NEW YORK — With his trim dark suits, gold cuff links and erect bearing, Philippe P. Dauman projects a sense of dignity and reserve that some in Hollywood regard as just this side of pompous. One industry insider called him "the quintessential New York suit."
Dauman, 53, who just finished his first year as chief executive of the entertainment conglomerate Viacom Inc., is such a Manhattanite that he doesn't drive; he never even applied for a license.
In a business dotted with college dropouts and spike-haired hustlers, he's the brainiac takeover lawyer who entered third grade at age 6 and Yale at 16. His sport is golf, his venue East Hampton's posh Maidstone Club, but he's not much of a player and seldom breaks 100.
All of which may help explain why the cool kids love throwing spitballs at Philippe. Even his name bugs them.
News Corp. Chairman Rupert Murdoch took a couple of sly jabs at Dauman last month at an investor conference in New York. Jeffrey Katzenberg and David Geffen, co-founders with Steven Spielberg of Viacom's DreamWorks movie studio, bad-mouthed Dauman recently for showing insufficient respect for Spielberg. In July, Google Inc. Chief Executive Eric Schmidt publicly skewered Dauman and Viacom at Allen & Co.'s retreat for media moguls in Sun Valley, Idaho.
Heading the list of Dauman's supposed offenses against coolness are, one, that he played a part in the ouster of the charismatic Tom Freston, architect of MTV, whom he succeeded at Viacom last year, and two, that he filed a $1-billion copyright lawsuit last March against Google and the new king of hip: its popular YouTube video-sharing site.
Dauman also is suspect because he holds the world record for getting along with Sumner M. Redstone, the crusty autocrat who built Viacom and looms Zeus-like from his hilltop mansion in Beverly Hills as executive chairman and lead shareholder of Viacom and its sister company, CBS Corp.
Cool or not, Dauman's 25-year relationship with Redstone, 84, is the key to his power at Viacom. It also increases the odds that he will be a force there after Redstone is gone.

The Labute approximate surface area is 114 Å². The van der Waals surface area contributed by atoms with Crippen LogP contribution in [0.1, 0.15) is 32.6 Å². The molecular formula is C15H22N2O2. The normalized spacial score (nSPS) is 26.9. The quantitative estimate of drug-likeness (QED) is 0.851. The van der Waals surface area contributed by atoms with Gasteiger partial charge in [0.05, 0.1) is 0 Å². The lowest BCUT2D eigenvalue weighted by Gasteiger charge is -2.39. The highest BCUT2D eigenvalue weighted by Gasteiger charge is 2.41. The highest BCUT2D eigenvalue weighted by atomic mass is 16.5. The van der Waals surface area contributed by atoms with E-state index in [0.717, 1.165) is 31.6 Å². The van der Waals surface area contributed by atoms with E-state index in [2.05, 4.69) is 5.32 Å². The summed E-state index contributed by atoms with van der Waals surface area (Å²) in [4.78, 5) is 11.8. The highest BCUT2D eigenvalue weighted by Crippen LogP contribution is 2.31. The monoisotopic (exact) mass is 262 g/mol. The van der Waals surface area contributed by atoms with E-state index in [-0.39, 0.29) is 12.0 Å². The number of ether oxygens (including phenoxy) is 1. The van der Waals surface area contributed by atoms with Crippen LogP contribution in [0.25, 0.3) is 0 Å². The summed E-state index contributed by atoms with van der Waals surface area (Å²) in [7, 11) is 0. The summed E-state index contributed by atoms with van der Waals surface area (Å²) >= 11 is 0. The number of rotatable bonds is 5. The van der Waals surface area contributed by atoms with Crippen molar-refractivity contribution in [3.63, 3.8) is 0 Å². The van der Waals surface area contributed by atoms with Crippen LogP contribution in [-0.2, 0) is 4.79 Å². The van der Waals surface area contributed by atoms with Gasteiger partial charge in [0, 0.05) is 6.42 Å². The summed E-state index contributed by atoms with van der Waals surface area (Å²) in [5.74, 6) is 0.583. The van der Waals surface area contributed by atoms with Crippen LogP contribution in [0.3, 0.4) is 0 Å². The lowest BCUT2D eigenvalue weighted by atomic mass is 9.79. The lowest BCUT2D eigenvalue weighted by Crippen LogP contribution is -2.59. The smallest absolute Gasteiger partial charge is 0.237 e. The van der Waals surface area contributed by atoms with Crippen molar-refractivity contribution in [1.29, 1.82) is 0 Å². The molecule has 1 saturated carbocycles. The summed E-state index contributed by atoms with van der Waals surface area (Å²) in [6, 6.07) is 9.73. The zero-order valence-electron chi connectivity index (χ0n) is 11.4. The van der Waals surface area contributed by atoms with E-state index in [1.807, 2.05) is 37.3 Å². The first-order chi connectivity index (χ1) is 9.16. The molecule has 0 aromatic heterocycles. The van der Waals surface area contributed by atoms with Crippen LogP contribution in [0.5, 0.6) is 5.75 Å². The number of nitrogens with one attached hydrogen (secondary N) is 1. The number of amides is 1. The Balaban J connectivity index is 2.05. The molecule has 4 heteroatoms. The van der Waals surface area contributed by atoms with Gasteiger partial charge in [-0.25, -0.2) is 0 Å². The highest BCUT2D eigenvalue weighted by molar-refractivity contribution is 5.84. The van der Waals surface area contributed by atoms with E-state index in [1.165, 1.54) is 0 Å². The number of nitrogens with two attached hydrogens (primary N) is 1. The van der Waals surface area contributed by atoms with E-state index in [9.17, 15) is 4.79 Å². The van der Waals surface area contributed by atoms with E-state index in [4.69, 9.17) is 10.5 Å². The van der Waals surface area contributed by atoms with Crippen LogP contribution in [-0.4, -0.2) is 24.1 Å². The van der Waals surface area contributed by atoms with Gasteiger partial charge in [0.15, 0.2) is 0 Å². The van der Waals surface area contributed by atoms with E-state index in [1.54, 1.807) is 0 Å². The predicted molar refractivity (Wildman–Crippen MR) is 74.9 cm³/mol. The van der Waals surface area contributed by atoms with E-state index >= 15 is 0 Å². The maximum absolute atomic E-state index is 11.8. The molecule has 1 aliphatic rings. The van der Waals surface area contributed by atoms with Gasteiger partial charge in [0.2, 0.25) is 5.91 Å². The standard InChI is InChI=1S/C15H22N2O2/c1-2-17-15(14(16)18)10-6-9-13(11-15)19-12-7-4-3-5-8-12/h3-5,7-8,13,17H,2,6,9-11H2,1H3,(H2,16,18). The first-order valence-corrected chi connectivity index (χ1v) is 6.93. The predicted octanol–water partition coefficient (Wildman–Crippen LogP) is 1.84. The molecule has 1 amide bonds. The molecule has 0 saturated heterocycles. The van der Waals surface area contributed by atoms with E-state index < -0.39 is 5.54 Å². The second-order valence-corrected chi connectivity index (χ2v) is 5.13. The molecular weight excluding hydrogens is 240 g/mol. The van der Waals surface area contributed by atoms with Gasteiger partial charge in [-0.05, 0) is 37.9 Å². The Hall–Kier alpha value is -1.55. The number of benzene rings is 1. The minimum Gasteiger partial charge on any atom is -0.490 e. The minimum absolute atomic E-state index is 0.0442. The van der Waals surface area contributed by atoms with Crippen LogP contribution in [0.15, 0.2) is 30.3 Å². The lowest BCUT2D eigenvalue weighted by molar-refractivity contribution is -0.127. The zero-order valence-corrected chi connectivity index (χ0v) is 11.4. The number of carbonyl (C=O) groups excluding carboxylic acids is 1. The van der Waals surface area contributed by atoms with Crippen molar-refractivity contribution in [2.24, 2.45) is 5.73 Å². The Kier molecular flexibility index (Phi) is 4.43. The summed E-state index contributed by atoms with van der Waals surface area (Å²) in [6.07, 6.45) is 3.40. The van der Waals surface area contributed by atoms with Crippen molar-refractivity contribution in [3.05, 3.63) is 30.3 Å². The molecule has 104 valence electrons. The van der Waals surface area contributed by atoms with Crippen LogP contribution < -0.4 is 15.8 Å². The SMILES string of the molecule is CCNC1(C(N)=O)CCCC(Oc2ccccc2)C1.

Dauman once served as Redstone's personal lawyer and co-executor of his estate. He has been his strategist, secret agent, corporate troubleshooter, fellow board member and, now, top executive. With the circle around Redstone thinning because of ongoing conflict within his family, there may be no one closer to him than Dauman.
"He's very loyal, very hardworking, and suddenly, he's the last man standing," a New York media investor said.
For all Dauman's influence as overseer of such brands as MTV, Paramount Pictures, BET, Nickelodeon and Comedy Central, he has a relatively low profile. In fact, he cultivates the obscurity. According to his longtime business partner and right-hand man at Viacom, Chief Financial Officer Thomas E. Dooley, Dauman sees it as a competitive advantage to be overlooked and underestimated.
Time Warner Inc. Chief Executive Richard D. Parsons summed up the reason this way: "Sumner wants to be the straw that stirs the drink, and Philippe's very comfortable letting him." At the same time, he added, Dauman "has a very clear sense of himself. He has some steel."
Redstone, characteristically hyperbolic, gushed to industry analysts in August that Dauman and Dooley had "transformed Viacom," restoring financial and operational discipline after Freston's regime.
In Dooley's view, Dauman's most important action has been setting priorities for his lieutenants. Ratings for some key MTV and BET shows had slipped as managers let their attention stray toward coping with fast-changing digital media. Dauman and Dooley's answer was to assign certain people to concentrate on Viacom's online efforts while the rest refocused on core programming.
Another way Dauman showed his managerial acumen was in fence mending. From his first day, he moved to soothe emotions stirred up by Freston's ouster and fears of further bloodletting. In between personal meetings and follow-up phone calls with people at MTV Networks -- the part of Viacom most closely identified with Freston -- Dauman jetted to Los Angeles in a public show of support for Paramount chief Brad Grey.
The headlines said Grey might follow his friend Freston out the door. His loss would have been disruptive to a studio in the midst of a turnaround. In meetings at Paramount and a dinner with their wives, Dauman told Grey he wanted him to stay and promised the studio his full backing. "He's more than made good," Grey said.
The two men then flew with actor Brad Pitt to the Toronto Film Festival, still abuzz with news of Freston's firing. Independent film mogul Harvey Weinstein, aggressive and physically imposing, admitted to closing in on Dauman and exploding: "I'm really mad at you! I hated the way this came down! Tom Freston is my friend."
Today, Weinstein says he has no problems with Dauman. He has run into him in St. Tropez and elsewhere and considers him "a good family guy."